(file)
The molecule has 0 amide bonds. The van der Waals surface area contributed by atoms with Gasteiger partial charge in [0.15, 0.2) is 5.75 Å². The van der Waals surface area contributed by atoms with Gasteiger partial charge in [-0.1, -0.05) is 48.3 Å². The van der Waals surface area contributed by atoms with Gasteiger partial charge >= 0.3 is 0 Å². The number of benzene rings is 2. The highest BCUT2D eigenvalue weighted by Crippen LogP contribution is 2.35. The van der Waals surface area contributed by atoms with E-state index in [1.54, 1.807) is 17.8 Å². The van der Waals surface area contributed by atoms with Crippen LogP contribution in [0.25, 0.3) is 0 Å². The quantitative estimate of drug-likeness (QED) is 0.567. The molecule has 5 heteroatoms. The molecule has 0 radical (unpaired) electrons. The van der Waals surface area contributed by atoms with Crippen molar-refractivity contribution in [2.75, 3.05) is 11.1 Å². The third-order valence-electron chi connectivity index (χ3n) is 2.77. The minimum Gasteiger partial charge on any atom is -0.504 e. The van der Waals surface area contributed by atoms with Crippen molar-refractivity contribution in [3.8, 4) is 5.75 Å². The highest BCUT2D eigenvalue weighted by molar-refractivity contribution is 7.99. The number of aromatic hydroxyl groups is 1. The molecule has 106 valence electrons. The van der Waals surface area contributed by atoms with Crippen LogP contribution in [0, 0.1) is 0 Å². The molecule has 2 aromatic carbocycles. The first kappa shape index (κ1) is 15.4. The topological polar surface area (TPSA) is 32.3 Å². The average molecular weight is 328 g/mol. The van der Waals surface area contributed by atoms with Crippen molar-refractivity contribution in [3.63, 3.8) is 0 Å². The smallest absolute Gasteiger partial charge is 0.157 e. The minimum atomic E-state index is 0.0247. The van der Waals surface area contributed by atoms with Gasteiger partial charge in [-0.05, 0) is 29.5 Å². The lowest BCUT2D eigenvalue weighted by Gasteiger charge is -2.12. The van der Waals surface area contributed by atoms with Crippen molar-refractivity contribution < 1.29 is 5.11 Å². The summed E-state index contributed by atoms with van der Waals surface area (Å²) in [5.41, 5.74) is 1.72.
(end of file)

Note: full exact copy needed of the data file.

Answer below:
The molecule has 0 amide bonds. The van der Waals surface area contributed by atoms with Gasteiger partial charge in [0.15, 0.2) is 5.75 Å². The van der Waals surface area contributed by atoms with Gasteiger partial charge in [-0.1, -0.05) is 48.3 Å². The van der Waals surface area contributed by atoms with Gasteiger partial charge >= 0.3 is 0 Å². The number of benzene rings is 2. The highest BCUT2D eigenvalue weighted by Crippen LogP contribution is 2.35. The van der Waals surface area contributed by atoms with E-state index in [1.54, 1.807) is 17.8 Å². The van der Waals surface area contributed by atoms with Crippen LogP contribution in [0.25, 0.3) is 0 Å². The quantitative estimate of drug-likeness (QED) is 0.567. The molecule has 5 heteroatoms. The molecule has 0 radical (unpaired) electrons. The van der Waals surface area contributed by atoms with Crippen molar-refractivity contribution in [2.75, 3.05) is 11.1 Å². The third-order valence-electron chi connectivity index (χ3n) is 2.77. The minimum Gasteiger partial charge on any atom is -0.504 e. The van der Waals surface area contributed by atoms with Crippen molar-refractivity contribution in [3.8, 4) is 5.75 Å². The highest BCUT2D eigenvalue weighted by molar-refractivity contribution is 7.99. The number of aromatic hydroxyl groups is 1. The molecule has 106 valence electrons. The van der Waals surface area contributed by atoms with Crippen LogP contribution in [0, 0.1) is 0 Å². The molecule has 2 aromatic carbocycles. The first kappa shape index (κ1) is 15.4. The topological polar surface area (TPSA) is 32.3 Å². The average molecular weight is 328 g/mol. The van der Waals surface area contributed by atoms with Crippen molar-refractivity contribution in [3.63, 3.8) is 0 Å². The smallest absolute Gasteiger partial charge is 0.157 e. The minimum atomic E-state index is 0.0247. The van der Waals surface area contributed by atoms with Gasteiger partial charge in [-0.05, 0) is 29.5 Å². The lowest BCUT2D eigenvalue weighted by Gasteiger charge is -2.12. The van der Waals surface area contributed by atoms with Crippen molar-refractivity contribution < 1.29 is 5.11 Å². The summed E-state index contributed by atoms with van der Waals surface area (Å²) in [5.41, 5.74) is 1.72.